David, great questions. Executive orders have always been a curious format for advancing a particular agenda.
 
But two things, both Congress and the Supreme Court have the power to negate a Presidential Executive Order if it is “out of line”.
 
However neither of these bodies normally have the guts or fortitude to pull that off but it has been done. The Supreme Court did alter an executive order back in the Truman days, Tubularsock believes, but can’t remember off hand what that was all about but should be easy to find.
 
Starting with George Washington forward the executive order has been used and that power comes from an interpretation of Article II of the U.S. Constitution concerning “executive powers in the President” but there is no specific provision authorizing the issuance of executive orders.
Doug Plumb Added Mar 7, 2018 - 12:41pm
Executive powers are powers that a government has by virtue of being the sovereign (any law book will say this). However, these executive orders cannot violate the common law.
Doug Plumb Added Mar 7, 2018 - 12:46pm
You have the legislative, judicial and executive branches of government that form the Holy Trinity. Legislative is law, according to common law, executive is to deal with issues of men and the judiciary operates as the conscience. It has final say about everything. The Trinity is law (government/law), reason (Original sin - must obey laws of men and God) and conscience (the holy ghost)
Doug Plumb Added Mar 7, 2018 - 12:48pm
Re " reason (Original sin - must obey laws of men and God) and conscience (the holy ghost) "
should read
" reason (Mens concerns: Original sin - must obey laws of men and God) and conscience (the holy ghost) - as judiciary.
 
 
Pardero Added Mar 7, 2018 - 12:49pm
Dave,
Your understanding exceeds that of most Americans, probably including myself. 
The executive branch has grown far too strong and needs to be reined in, no matter what party is in power. No one ever abused the executive order as much as Obama, but the trend was there before he took power.  I was outraged by younger Bush's 'signing statements'.
The judicial branch has been compromised by ideologue activist judges. 
A lot of us have little faith in a weakened, irrational, and extremely polarized legislative branch. 
Many believe that only a benevolent dictator could get us out of the mess. I am no historian, but the likes of Trajan, Hadrian, and Marcus Aurelius seem to be rather uncommon. Not to mention, the Scots may have a different opinion of those
'good' emperors.
opher goodwin Added Mar 7, 2018 - 1:14pm
A fascinating question Dave. 
 
Dino Manalis Added Mar 7, 2018 - 1:39pm
Executive orders are being executed more and more often, because presidents have found executive orders much easier than compromising and passing through both houses of Congress.  What a shame!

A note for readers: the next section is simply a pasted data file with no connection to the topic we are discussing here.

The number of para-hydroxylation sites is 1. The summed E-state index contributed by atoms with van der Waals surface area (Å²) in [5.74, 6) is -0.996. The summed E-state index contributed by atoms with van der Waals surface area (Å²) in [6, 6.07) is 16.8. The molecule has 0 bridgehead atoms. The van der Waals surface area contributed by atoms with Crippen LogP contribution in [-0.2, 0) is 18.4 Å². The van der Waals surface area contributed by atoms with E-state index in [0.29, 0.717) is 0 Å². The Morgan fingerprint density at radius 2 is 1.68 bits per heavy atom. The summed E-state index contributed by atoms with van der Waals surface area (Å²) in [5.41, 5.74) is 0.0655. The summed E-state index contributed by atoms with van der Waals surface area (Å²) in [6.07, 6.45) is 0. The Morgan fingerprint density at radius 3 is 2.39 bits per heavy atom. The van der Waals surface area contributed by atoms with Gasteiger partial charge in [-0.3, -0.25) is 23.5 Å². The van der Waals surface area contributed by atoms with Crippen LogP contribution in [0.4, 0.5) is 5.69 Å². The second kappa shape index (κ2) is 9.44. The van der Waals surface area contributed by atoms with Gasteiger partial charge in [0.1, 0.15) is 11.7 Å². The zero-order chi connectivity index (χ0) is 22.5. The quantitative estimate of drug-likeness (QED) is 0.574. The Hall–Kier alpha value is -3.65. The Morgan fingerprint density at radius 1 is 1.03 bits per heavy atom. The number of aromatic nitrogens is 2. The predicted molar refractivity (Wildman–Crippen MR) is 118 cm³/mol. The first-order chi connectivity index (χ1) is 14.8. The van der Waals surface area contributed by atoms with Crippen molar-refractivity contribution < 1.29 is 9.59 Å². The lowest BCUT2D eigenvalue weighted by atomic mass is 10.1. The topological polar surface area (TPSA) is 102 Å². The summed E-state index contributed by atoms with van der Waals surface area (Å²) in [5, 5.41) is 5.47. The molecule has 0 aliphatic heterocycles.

Bill Kamps Added Mar 7, 2018 - 4:40pm
Dave, the President cant create an EO that violates a law or the Constitution.  His EO can be challenged and overturned in the courts, and his EO can be overturned by Congress, by himself, or another President.   So in reality they dont have a lot of staying power, like a real law passed by Congress.
 
It is kind of a murky area, what the limits are, for what he can do.  Generally the courts are the first line of defense because they work quickly.  As you saw with  the immigration ban, it was quickly attacked and put on hold in the courts. 
 
Presidents have been using them more, because they lack the skill to get things through Congress, and because the parties in Congress have stopped working together.  They use them for political benefit, to "get something done" when they think they  need some kind of boost with some constituency.
Doug Plumb Added Mar 7, 2018 - 5:23pm
The sovereign can do whatever it wants, that is basic law, in any law book. The USA is not sovereign, the banks are. The banks can force the prez to do what they want, or they can screw around with interest rates and collapse the economy. So the president never goes against the banks.
TexasLynn Added Mar 7, 2018 - 6:34pm
Dave, Really good article... great points and great questions.
 
It also hard for me to comment after Pardero and Bill, other than to say ditto.
 
The executive order was intended to make decisions that needed to be made quickly in order to facilitate running the government; what the executive is supposed to do.
 
The problem is, that more and more presidents used it for other reasons such as frustration that Congress would not or could not act on something.  The frustration is understandable, but the reaction (EOs) is an abuse of power. 
 
Each President wasn't really challenged on this; so it just encouraged more abuse with each successive President.  Obama was the pinnacle of this abuse and Trump hasn't been much better.